5 Proven Ways to Drive More Engagement to Your Content

15.11.2017

Writing content without engagement is like speaking to an audience that is not interested in your narrative.

Both suck!

engage-your-audience

 

Sustainability of your content marketing efforts largely depends on your ability to get the audience to engage with your content –– leave a comment, share it on social media, subscribe to your newsletters, download a digital asset, send an inquiry, and so on.

If your content marketing isn’t yielding any encouraging engagement, you’re not alone. A TrackMaven study in 2015 revealed that the content marketing output rose by 35 percent while engagement dropped by 17 percent. A year later, the Content Marketing Institute conducted a study and found that the effectiveness rate of B2B organizations went down from 38 percent in 2015 to 30 percent in 2016.

When your content gets little or no engagement, you’re unlikely to see any ROI for your content marketing efforts. Ultimately, you will run out of your limited resources and risk becoming an endangered species in the highly competitive business world.

But, I’m not going to let that happen to you. So, here are some smart tactics to help you increase content engagement and boost your content marketing ROI.

 

Improve Structural Clarity

When your visitors land on your page, they spend a couple of seconds to scan the content and figure out if it’s relevant to them. If your page has a confusing layout, it might deter them from consuming your content. In fact, many would simply click on the back button and leave your site.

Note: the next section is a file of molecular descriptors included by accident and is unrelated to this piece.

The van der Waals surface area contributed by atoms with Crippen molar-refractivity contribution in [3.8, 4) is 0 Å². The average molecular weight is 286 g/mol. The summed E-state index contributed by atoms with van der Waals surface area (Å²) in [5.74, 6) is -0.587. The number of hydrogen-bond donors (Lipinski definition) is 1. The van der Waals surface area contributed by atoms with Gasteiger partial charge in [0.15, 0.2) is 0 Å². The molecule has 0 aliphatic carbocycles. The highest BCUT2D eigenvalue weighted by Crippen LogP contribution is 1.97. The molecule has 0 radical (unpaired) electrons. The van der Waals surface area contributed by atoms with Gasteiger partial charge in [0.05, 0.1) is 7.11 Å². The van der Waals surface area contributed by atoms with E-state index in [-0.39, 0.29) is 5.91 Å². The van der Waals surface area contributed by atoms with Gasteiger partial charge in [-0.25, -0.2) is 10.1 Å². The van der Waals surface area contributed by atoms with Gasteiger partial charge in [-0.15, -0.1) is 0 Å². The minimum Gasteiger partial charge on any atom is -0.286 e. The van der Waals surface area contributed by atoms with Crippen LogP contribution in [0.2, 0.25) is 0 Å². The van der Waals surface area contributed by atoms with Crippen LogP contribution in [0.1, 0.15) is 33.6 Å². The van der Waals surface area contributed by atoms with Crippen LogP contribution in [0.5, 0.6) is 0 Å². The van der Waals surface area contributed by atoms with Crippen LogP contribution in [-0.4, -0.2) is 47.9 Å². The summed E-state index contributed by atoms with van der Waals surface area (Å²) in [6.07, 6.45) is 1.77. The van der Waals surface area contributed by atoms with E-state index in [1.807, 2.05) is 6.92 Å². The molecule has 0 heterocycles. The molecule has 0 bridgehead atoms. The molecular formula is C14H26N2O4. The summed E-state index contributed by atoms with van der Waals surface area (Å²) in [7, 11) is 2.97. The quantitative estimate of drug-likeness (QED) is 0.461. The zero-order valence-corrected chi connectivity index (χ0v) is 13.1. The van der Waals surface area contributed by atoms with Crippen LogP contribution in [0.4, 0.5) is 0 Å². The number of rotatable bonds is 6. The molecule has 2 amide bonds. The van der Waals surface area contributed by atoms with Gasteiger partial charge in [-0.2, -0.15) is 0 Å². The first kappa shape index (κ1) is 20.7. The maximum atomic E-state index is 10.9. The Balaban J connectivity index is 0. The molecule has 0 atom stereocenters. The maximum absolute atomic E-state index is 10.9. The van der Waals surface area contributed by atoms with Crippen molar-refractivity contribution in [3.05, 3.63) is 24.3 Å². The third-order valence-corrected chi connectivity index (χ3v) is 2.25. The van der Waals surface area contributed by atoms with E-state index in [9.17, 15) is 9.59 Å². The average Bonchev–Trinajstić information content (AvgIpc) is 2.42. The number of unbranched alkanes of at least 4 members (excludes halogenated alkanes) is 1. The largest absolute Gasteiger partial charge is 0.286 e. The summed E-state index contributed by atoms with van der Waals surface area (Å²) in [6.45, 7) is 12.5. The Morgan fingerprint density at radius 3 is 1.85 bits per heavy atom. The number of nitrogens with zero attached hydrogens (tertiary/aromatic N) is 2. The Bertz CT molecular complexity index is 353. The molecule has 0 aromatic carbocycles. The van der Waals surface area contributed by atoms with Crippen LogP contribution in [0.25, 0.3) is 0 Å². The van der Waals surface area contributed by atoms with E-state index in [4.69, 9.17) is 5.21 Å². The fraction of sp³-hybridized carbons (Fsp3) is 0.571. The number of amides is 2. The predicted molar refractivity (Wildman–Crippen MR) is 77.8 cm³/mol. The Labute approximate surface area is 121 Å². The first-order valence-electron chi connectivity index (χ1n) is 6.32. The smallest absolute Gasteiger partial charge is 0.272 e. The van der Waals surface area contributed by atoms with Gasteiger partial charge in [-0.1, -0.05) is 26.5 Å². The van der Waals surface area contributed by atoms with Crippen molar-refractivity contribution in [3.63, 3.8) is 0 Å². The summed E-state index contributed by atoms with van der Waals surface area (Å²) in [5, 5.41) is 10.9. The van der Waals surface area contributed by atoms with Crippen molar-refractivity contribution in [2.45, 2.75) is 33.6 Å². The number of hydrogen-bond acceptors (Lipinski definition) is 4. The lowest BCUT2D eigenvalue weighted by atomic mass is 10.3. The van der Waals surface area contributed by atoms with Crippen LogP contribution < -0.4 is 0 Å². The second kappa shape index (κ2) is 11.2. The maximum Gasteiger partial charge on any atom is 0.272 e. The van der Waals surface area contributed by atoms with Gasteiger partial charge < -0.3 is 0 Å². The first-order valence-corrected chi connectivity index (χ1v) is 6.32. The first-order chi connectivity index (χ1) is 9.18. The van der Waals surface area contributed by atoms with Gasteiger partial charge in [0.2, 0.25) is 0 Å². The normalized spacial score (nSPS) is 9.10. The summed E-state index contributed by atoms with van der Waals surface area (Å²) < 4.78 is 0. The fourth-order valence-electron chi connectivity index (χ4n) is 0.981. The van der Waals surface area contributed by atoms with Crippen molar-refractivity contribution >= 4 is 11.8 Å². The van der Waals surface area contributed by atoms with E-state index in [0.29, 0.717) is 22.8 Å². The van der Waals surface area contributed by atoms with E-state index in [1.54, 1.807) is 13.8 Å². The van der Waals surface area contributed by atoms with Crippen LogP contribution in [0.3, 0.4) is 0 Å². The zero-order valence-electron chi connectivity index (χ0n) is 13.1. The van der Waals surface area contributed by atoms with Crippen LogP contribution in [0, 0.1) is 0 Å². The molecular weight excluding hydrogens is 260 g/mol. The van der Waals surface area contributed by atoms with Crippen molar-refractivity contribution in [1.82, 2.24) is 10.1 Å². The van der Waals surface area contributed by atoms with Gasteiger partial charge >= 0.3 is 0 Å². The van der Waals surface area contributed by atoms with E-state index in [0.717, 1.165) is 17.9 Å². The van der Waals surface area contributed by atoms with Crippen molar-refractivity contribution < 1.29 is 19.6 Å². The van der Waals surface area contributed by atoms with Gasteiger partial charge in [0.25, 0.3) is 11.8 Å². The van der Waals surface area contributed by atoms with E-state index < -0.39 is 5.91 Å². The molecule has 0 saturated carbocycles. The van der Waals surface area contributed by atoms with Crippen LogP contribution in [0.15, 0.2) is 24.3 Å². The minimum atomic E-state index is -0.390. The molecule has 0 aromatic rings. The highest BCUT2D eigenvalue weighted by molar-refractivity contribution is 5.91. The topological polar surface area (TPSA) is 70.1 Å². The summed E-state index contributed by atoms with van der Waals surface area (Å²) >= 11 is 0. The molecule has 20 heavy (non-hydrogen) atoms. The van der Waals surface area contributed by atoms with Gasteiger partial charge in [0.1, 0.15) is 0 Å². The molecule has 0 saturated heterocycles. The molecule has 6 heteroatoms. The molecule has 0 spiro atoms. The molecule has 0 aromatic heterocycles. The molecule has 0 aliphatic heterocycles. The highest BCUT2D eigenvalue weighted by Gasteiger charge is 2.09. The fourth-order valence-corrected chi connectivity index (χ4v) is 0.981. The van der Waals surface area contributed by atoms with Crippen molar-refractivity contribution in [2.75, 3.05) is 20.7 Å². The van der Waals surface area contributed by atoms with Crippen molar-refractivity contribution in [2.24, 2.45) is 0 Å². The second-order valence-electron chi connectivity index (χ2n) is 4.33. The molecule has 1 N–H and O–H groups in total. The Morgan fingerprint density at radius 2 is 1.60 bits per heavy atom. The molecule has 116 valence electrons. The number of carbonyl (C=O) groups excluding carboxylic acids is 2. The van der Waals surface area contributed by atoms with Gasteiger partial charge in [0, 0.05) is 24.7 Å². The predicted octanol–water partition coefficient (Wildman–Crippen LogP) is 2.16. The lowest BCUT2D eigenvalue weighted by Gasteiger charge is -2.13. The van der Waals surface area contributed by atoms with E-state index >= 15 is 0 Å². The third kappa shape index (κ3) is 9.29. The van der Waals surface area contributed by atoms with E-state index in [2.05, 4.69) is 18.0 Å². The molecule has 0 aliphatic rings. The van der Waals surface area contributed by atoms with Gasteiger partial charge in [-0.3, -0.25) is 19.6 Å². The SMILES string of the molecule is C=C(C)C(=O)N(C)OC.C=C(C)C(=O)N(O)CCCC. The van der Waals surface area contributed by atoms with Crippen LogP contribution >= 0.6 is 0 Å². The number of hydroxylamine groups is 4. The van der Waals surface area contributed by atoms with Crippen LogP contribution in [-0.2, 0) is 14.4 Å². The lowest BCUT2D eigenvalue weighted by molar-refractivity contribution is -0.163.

Therefore, improving the structural clarity of your website can boost your engagement to a great extent. 

Here are a few tips to boost scannability of your content:

  • Writing short paragraphs for easy scanning. Don’t hesitate to write one-paragraph sentences whenever necessary. Whenever you do so, try to use emotional words to keep your readers engaged and connected to your narrative.
  • Make your content visually relevant and attractive. Be careful of using irrelevant images. Use images that support your statement and narrative. More importantly, optimize your images to boost page speed.
  • Use creative heading, subheading and bullet points to offer your content a hierarchy and connect different parts of your story. 

Recommended Reading: How to Improve Readability for B2B Audience

 

Write an Intriguing Introduction

Apart from the structural clarity of your content, and the captivating title of your article, a gripping introduction motivates your readers to read further.

In order for your introduction to capture your reader's attention, it needs to have at least one or more of the following elements:

Use Your First Sentence to Build Curiosity: Does your opening paragraph make the reader curious about a problem? As Joe Sugarman puts it, the purpose of your first sentence is making your readers read the second sentence.

Use Related Humor to Describe Challenges: Many of your visitors land on your content via Google Search, meaning they wanted a solution to their “problem”. However, if your opening paragraph isn’t enticing enough, they wouldn’t be able to make it to the end of your post. How about using “relatable humor” to describe their challenges! This makes them stay engrossed in your narrative while being entertained at the same time.

Use Numbers to Make a Statement: It’s no secret that facts, figures, studies, and stats can boost credibility and authority of your content. Citing your sources and supporting your claims with links to the popular sources make your narrative reasoning while keeping your audience engaged.